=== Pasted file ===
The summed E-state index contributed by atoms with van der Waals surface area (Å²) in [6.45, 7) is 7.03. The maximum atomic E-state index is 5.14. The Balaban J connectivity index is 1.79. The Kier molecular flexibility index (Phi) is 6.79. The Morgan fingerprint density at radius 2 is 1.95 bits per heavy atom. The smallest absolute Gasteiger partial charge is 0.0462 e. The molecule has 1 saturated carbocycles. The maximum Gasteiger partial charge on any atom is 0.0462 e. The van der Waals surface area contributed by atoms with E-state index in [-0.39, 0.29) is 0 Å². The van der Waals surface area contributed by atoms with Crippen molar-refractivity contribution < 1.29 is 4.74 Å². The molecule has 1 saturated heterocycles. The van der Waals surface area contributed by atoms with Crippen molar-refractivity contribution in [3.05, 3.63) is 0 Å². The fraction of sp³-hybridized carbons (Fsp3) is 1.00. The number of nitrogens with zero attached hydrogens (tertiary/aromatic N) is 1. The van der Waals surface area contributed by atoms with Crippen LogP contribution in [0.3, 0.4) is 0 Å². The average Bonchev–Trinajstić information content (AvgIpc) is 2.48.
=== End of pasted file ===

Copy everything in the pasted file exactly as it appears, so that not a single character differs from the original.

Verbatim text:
The summed E-state index contributed by atoms with van der Waals surface area (Å²) in [6.45, 7) is 7.03. The maximum atomic E-state index is 5.14. The Balaban J connectivity index is 1.79. The Kier molecular flexibility index (Phi) is 6.79. The Morgan fingerprint density at radius 2 is 1.95 bits per heavy atom. The smallest absolute Gasteiger partial charge is 0.0462 e. The molecule has 1 saturated carbocycles. The maximum Gasteiger partial charge on any atom is 0.0462 e. The van der Waals surface area contributed by atoms with E-state index in [-0.39, 0.29) is 0 Å². The van der Waals surface area contributed by atoms with Crippen molar-refractivity contribution < 1.29 is 4.74 Å². The molecule has 1 saturated heterocycles. The van der Waals surface area contributed by atoms with Crippen molar-refractivity contribution in [3.05, 3.63) is 0 Å². The fraction of sp³-hybridized carbons (Fsp3) is 1.00. The number of nitrogens with zero attached hydrogens (tertiary/aromatic N) is 1. The van der Waals surface area contributed by atoms with Crippen LogP contribution in [0.3, 0.4) is 0 Å². The average Bonchev–Trinajstić information content (AvgIpc) is 2.48.